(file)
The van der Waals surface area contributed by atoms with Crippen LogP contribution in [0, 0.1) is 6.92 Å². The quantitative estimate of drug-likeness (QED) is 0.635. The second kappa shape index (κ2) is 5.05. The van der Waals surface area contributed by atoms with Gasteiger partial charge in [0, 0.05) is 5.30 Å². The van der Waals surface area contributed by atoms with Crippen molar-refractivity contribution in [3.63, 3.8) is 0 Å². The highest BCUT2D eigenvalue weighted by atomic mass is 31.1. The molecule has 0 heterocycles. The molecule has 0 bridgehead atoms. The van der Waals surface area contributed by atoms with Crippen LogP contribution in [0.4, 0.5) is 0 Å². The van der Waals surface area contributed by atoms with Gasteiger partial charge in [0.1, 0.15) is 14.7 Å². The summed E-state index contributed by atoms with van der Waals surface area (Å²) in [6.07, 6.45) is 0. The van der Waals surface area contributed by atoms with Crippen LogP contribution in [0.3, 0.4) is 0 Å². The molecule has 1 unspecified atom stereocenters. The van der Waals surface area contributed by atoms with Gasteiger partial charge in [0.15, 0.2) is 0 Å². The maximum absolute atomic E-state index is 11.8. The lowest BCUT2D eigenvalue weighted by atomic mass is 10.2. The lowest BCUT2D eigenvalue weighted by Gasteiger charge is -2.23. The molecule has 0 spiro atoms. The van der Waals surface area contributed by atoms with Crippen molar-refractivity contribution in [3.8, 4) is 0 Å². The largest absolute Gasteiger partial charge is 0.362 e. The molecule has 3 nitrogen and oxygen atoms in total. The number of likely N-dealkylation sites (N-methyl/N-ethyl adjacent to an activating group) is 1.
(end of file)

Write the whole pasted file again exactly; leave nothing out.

The van der Waals surface area contributed by atoms with Crippen LogP contribution in [0, 0.1) is 6.92 Å². The quantitative estimate of drug-likeness (QED) is 0.635. The second kappa shape index (κ2) is 5.05. The van der Waals surface area contributed by atoms with Gasteiger partial charge in [0, 0.05) is 5.30 Å². The van der Waals surface area contributed by atoms with Crippen molar-refractivity contribution in [3.63, 3.8) is 0 Å². The highest BCUT2D eigenvalue weighted by atomic mass is 31.1. The molecule has 0 heterocycles. The molecule has 0 bridgehead atoms. The van der Waals surface area contributed by atoms with Crippen LogP contribution in [0.4, 0.5) is 0 Å². The van der Waals surface area contributed by atoms with Gasteiger partial charge in [0.1, 0.15) is 14.7 Å². The summed E-state index contributed by atoms with van der Waals surface area (Å²) in [6.07, 6.45) is 0. The van der Waals surface area contributed by atoms with Crippen LogP contribution in [0.3, 0.4) is 0 Å². The molecule has 1 unspecified atom stereocenters. The van der Waals surface area contributed by atoms with Gasteiger partial charge in [0.15, 0.2) is 0 Å². The maximum absolute atomic E-state index is 11.8. The lowest BCUT2D eigenvalue weighted by atomic mass is 10.2. The lowest BCUT2D eigenvalue weighted by Gasteiger charge is -2.23. The molecule has 0 spiro atoms. The van der Waals surface area contributed by atoms with Crippen molar-refractivity contribution in [3.8, 4) is 0 Å². The largest absolute Gasteiger partial charge is 0.362 e. The molecule has 3 nitrogen and oxygen atoms in total. The number of likely N-dealkylation sites (N-methyl/N-ethyl adjacent to an activating group) is 1.